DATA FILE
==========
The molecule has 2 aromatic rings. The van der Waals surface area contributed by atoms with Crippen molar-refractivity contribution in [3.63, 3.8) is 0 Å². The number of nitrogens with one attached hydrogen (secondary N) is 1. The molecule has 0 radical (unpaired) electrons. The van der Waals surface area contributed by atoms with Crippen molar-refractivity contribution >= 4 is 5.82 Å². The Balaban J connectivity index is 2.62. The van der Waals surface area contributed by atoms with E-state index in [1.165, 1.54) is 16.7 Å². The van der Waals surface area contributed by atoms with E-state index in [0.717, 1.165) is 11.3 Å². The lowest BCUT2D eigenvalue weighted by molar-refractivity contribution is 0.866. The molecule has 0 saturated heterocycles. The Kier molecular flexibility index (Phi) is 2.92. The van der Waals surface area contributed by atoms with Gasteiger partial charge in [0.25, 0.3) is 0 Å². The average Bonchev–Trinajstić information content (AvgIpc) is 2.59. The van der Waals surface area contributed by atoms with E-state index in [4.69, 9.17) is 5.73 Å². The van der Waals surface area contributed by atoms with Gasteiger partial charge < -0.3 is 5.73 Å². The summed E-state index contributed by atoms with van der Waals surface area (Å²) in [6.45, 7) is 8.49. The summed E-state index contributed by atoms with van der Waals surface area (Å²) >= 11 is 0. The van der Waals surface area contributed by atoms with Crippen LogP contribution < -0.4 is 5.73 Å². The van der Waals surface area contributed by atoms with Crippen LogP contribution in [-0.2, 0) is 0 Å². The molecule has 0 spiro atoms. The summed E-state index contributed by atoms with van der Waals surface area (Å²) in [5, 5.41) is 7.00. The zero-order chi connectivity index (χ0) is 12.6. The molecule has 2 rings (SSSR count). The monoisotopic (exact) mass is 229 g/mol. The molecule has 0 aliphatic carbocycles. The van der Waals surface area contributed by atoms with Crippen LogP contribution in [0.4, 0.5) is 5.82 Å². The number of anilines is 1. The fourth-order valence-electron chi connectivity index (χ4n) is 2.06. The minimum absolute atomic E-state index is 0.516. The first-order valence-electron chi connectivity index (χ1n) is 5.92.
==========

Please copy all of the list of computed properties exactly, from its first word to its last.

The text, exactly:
The molecule has 2 aromatic rings. The van der Waals surface area contributed by atoms with Crippen molar-refractivity contribution in [3.63, 3.8) is 0 Å². The number of nitrogens with one attached hydrogen (secondary N) is 1. The molecule has 0 radical (unpaired) electrons. The van der Waals surface area contributed by atoms with Crippen molar-refractivity contribution >= 4 is 5.82 Å². The Balaban J connectivity index is 2.62. The van der Waals surface area contributed by atoms with E-state index in [1.165, 1.54) is 16.7 Å². The van der Waals surface area contributed by atoms with E-state index in [0.717, 1.165) is 11.3 Å². The lowest BCUT2D eigenvalue weighted by molar-refractivity contribution is 0.866. The molecule has 0 saturated heterocycles. The Kier molecular flexibility index (Phi) is 2.92. The van der Waals surface area contributed by atoms with Gasteiger partial charge in [0.25, 0.3) is 0 Å². The average Bonchev–Trinajstić information content (AvgIpc) is 2.59. The van der Waals surface area contributed by atoms with E-state index in [4.69, 9.17) is 5.73 Å². The van der Waals surface area contributed by atoms with Gasteiger partial charge < -0.3 is 5.73 Å². The summed E-state index contributed by atoms with van der Waals surface area (Å²) in [6.45, 7) is 8.49. The summed E-state index contributed by atoms with van der Waals surface area (Å²) >= 11 is 0. The van der Waals surface area contributed by atoms with Crippen LogP contribution < -0.4 is 5.73 Å². The van der Waals surface area contributed by atoms with Crippen LogP contribution in [-0.2, 0) is 0 Å². The molecule has 0 spiro atoms. The summed E-state index contributed by atoms with van der Waals surface area (Å²) in [5, 5.41) is 7.00. The zero-order chi connectivity index (χ0) is 12.6. The molecule has 2 rings (SSSR count). The monoisotopic (exact) mass is 229 g/mol. The molecule has 0 aliphatic carbocycles. The van der Waals surface area contributed by atoms with Crippen LogP contribution in [0.4, 0.5) is 5.82 Å². The number of anilines is 1. The fourth-order valence-electron chi connectivity index (χ4n) is 2.06. The minimum absolute atomic E-state index is 0.516. The first-order valence-electron chi connectivity index (χ1n) is 5.92.